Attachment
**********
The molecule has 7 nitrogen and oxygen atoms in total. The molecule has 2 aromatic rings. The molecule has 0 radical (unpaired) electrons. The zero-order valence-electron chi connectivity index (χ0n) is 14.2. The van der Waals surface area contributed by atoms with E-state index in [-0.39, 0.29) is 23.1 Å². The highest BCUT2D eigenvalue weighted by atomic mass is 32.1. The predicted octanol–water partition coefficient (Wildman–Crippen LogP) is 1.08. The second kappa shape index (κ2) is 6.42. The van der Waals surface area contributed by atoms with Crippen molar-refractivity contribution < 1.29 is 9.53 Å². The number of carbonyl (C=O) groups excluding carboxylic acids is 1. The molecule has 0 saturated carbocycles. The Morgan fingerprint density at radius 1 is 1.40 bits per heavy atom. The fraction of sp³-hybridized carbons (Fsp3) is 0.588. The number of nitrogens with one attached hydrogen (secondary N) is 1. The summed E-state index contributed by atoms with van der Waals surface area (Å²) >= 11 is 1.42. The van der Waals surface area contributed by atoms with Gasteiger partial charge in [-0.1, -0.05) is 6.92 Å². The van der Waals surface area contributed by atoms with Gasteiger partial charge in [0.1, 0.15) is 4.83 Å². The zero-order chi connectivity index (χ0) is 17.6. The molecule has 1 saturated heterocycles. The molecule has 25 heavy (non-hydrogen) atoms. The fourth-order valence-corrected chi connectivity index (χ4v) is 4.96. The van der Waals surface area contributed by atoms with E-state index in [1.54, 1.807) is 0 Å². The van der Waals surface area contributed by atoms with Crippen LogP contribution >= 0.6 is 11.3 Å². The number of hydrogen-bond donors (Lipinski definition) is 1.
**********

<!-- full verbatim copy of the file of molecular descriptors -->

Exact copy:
The molecule has 7 nitrogen and oxygen atoms in total. The molecule has 2 aromatic rings. The molecule has 0 radical (unpaired) electrons. The zero-order valence-electron chi connectivity index (χ0n) is 14.2. The van der Waals surface area contributed by atoms with E-state index in [-0.39, 0.29) is 23.1 Å². The highest BCUT2D eigenvalue weighted by atomic mass is 32.1. The predicted octanol–water partition coefficient (Wildman–Crippen LogP) is 1.08. The second kappa shape index (κ2) is 6.42. The van der Waals surface area contributed by atoms with Crippen molar-refractivity contribution < 1.29 is 9.53 Å². The number of carbonyl (C=O) groups excluding carboxylic acids is 1. The molecule has 0 saturated carbocycles. The Morgan fingerprint density at radius 1 is 1.40 bits per heavy atom. The fraction of sp³-hybridized carbons (Fsp3) is 0.588. The number of nitrogens with one attached hydrogen (secondary N) is 1. The summed E-state index contributed by atoms with van der Waals surface area (Å²) >= 11 is 1.42. The van der Waals surface area contributed by atoms with Gasteiger partial charge in [-0.1, -0.05) is 6.92 Å². The van der Waals surface area contributed by atoms with Gasteiger partial charge in [0.1, 0.15) is 4.83 Å². The zero-order chi connectivity index (χ0) is 17.6. The molecule has 1 saturated heterocycles. The molecule has 25 heavy (non-hydrogen) atoms. The fourth-order valence-corrected chi connectivity index (χ4v) is 4.96. The van der Waals surface area contributed by atoms with E-state index in [1.54, 1.807) is 0 Å². The van der Waals surface area contributed by atoms with Crippen LogP contribution >= 0.6 is 11.3 Å². The number of hydrogen-bond donors (Lipinski definition) is 1.